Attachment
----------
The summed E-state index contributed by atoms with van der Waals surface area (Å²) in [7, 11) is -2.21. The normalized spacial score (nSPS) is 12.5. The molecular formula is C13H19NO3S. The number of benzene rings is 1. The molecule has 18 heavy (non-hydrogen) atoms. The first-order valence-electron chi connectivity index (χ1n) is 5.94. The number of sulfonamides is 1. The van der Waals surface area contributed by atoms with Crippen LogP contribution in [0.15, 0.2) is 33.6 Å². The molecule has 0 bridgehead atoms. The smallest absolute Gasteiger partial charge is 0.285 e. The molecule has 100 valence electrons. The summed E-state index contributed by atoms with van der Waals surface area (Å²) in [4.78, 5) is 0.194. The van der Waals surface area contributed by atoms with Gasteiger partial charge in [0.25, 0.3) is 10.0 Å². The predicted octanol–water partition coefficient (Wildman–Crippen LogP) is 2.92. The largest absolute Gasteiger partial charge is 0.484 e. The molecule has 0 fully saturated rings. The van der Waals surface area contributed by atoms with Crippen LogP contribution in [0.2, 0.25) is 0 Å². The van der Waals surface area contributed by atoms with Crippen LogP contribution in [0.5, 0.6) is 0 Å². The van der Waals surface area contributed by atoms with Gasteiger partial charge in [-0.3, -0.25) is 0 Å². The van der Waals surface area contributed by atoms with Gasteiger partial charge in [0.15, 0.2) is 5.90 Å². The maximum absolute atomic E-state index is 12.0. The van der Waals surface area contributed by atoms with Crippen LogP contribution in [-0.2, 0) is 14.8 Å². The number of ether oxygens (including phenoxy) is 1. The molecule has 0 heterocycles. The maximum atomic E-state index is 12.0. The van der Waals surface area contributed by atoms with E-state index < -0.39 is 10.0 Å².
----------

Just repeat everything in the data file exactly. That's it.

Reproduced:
The summed E-state index contributed by atoms with van der Waals surface area (Å²) in [7, 11) is -2.21. The normalized spacial score (nSPS) is 12.5. The molecular formula is C13H19NO3S. The number of benzene rings is 1. The molecule has 18 heavy (non-hydrogen) atoms. The first-order valence-electron chi connectivity index (χ1n) is 5.94. The number of sulfonamides is 1. The van der Waals surface area contributed by atoms with Crippen LogP contribution in [0.15, 0.2) is 33.6 Å². The molecule has 0 bridgehead atoms. The smallest absolute Gasteiger partial charge is 0.285 e. The molecule has 100 valence electrons. The summed E-state index contributed by atoms with van der Waals surface area (Å²) in [4.78, 5) is 0.194. The van der Waals surface area contributed by atoms with Gasteiger partial charge in [0.25, 0.3) is 10.0 Å². The predicted octanol–water partition coefficient (Wildman–Crippen LogP) is 2.92. The largest absolute Gasteiger partial charge is 0.484 e. The molecule has 0 fully saturated rings. The van der Waals surface area contributed by atoms with Crippen LogP contribution in [0.2, 0.25) is 0 Å². The van der Waals surface area contributed by atoms with Crippen LogP contribution in [0.5, 0.6) is 0 Å². The van der Waals surface area contributed by atoms with Gasteiger partial charge in [-0.3, -0.25) is 0 Å². The van der Waals surface area contributed by atoms with Gasteiger partial charge in [0.15, 0.2) is 5.90 Å². The maximum absolute atomic E-state index is 12.0. The van der Waals surface area contributed by atoms with Crippen LogP contribution in [-0.2, 0) is 14.8 Å². The number of ether oxygens (including phenoxy) is 1. The molecule has 0 heterocycles. The maximum atomic E-state index is 12.0. The van der Waals surface area contributed by atoms with E-state index < -0.39 is 10.0 Å².